Online retail giant Amazon.com this month began collecting sales tax for online purchases made by Floridians. Why now? It’s because Amazon.com now has a physical bricks-and-mortar presence in Florida.
Florida requires online companies to begin collecting sales taxes once a company has a bricks-and-mortar “domicile” or physical presence in the state. Prior to the establishment of that presence, out-of-state online retailers, including Amazon, avoided collection of sales taxes on online purchases.
As is current law in Mississippi, Floridians were supposed to voluntarily pay their sales taxes themselves when they made purchases from online retailers – which also is as in Mississippi, most buyers simply don’t do.
Amazon’s decision came after the company revealed plans to build two “fulfillment” or distribution centers in Florida along Interstate 4.
A year ago, the U.S. Senate by a vote of 63 to 30 passed the Marketplace Fairness Act (MFA), which would empower states to collect sales tax out-of-state online purchases.
After passing the Senate, the bill was referred to the U.S. House Judiciary Committee. There, hearings in March focused less on passing the Senate-backed bill and more on seeking alternative proposals that would allow states to collect the sales taxes that are already owed but unable to collect.
One false premise that the House hearings seemed to knock down was the red herring that the taxes proposed in the Marketplace Fairness Act were in any way “new taxes.”
But the recent Florida events are helping to shape the ongoing national debate. The nation’s bricks-and-mortar retailers – many of whom originally opposed online sales tax collection – are now supporting MFA because they said that Congress shouldn’t pick “winners and losers” between big box retailers and online retailers like Amazon.
Proponents of MFA said the new law would balance an unfair advantage that online retailers currently enjoy over traditional bricks-and-mortar stores. Current law prohibits states from collecting sales taxes from retailers who have no physical location or “nexus” in their state.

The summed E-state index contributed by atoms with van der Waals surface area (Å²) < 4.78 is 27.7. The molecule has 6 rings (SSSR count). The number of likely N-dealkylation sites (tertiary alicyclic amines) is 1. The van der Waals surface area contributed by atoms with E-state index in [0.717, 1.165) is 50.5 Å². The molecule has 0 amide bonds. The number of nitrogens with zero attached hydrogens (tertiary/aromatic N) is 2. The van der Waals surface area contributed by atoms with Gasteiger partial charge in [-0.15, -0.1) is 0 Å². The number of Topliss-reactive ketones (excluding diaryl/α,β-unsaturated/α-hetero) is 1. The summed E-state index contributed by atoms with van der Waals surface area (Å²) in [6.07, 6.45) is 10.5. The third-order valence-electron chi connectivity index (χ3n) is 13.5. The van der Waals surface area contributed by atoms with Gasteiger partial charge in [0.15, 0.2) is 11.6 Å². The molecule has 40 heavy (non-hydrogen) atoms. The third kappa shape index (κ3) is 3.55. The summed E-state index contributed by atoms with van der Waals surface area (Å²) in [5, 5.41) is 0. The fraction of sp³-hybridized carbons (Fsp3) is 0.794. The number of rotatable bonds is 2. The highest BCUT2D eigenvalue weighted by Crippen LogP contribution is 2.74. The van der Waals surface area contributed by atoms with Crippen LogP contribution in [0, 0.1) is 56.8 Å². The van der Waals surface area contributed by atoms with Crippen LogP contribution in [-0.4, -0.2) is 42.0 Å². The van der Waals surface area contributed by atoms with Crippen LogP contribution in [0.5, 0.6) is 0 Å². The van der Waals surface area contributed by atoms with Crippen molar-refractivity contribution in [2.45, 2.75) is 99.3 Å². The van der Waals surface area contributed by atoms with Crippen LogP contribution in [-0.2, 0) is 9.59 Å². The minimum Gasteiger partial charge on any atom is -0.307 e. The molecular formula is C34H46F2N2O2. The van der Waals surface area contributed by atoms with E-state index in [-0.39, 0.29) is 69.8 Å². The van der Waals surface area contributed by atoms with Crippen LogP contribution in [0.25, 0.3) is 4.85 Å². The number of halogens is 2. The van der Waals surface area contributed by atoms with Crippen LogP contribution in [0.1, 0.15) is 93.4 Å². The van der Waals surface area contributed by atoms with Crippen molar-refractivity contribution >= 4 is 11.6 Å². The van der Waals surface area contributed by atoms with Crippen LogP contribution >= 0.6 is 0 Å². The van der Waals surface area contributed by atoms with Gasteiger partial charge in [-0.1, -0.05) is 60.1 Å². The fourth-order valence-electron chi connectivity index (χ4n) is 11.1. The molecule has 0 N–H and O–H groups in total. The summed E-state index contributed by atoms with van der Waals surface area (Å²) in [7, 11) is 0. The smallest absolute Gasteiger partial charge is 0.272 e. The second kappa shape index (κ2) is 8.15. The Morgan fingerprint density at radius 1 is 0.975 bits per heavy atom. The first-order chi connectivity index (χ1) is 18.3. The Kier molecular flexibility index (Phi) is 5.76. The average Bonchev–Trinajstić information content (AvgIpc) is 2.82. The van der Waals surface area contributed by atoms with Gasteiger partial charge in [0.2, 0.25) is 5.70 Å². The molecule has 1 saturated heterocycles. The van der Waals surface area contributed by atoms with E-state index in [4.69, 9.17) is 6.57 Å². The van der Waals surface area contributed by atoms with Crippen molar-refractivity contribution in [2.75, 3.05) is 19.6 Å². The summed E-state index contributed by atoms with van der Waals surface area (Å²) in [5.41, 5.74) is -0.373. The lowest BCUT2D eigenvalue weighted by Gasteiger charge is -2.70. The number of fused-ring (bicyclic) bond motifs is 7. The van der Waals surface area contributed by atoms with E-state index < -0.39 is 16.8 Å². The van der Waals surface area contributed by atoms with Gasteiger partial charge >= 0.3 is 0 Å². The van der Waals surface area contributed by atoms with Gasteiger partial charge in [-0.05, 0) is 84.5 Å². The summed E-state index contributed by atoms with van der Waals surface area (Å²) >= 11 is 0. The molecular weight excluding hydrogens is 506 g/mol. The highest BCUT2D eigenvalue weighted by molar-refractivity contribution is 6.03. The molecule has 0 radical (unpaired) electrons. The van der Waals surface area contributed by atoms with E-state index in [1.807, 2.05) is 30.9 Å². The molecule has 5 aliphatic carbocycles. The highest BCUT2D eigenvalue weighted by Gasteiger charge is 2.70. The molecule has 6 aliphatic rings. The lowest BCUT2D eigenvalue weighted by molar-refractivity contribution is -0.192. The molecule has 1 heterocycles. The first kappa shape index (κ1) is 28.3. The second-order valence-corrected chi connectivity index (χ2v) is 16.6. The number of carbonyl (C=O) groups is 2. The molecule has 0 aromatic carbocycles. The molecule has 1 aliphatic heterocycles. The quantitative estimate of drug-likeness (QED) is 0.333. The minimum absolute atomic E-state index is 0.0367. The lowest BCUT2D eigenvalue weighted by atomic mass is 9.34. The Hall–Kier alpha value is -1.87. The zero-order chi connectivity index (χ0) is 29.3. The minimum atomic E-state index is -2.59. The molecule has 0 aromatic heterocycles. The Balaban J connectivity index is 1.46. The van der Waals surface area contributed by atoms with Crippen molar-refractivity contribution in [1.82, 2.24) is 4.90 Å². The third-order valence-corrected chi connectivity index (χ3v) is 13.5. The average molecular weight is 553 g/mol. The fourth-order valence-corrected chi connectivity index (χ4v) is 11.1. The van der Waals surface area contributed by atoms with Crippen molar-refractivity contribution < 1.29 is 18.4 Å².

The Congressional Research Service cited federal estimates of $4.1 trillion in online sales in 2010, which amounts to 16.1 percent of all U.S. sales. Estimates of foregone sales tax revenue from these transactions total some $23 billion. The NCSL identifies an annual $303.4 million in uncollected Mississippi sales tax revenues.
The MFA doesn’t tax the Internet. It makes goods purchased on the Internet subject to the same tax collected daily on counter sales of exactly the same goods. So, as a matter of fact, the subject under debate is online sales tax collection.
U.S. Sen. Mike Enzi, R-Wyoming, the MFA’s author, said: “My Marketplace Fairness bill doesn’t create a new tax or raise any tax. It allows a state to enforce its own laws without having to ask Washington for permission,” Enzi said.
More to the point, a failure to make full collection of existing sales taxes coupled with soaring online sales will put state and local governments in the position of either crippling reductions in service or the scarier prospect of increasing other taxes to make up the difference.
Florida’s expected to take in $80 million from Amazon’s collection of existing Florida sales taxes on online buyers in their own state.
That’s not new taxes. That’s taxing new technology the same way you tax the old technology and at the very same existing rate.
Sid Salter is a syndicated columnist. Contact him at (601) 507-8004 or firstname.lastname@example.org. He is the chief spokesman for Mississippi State University.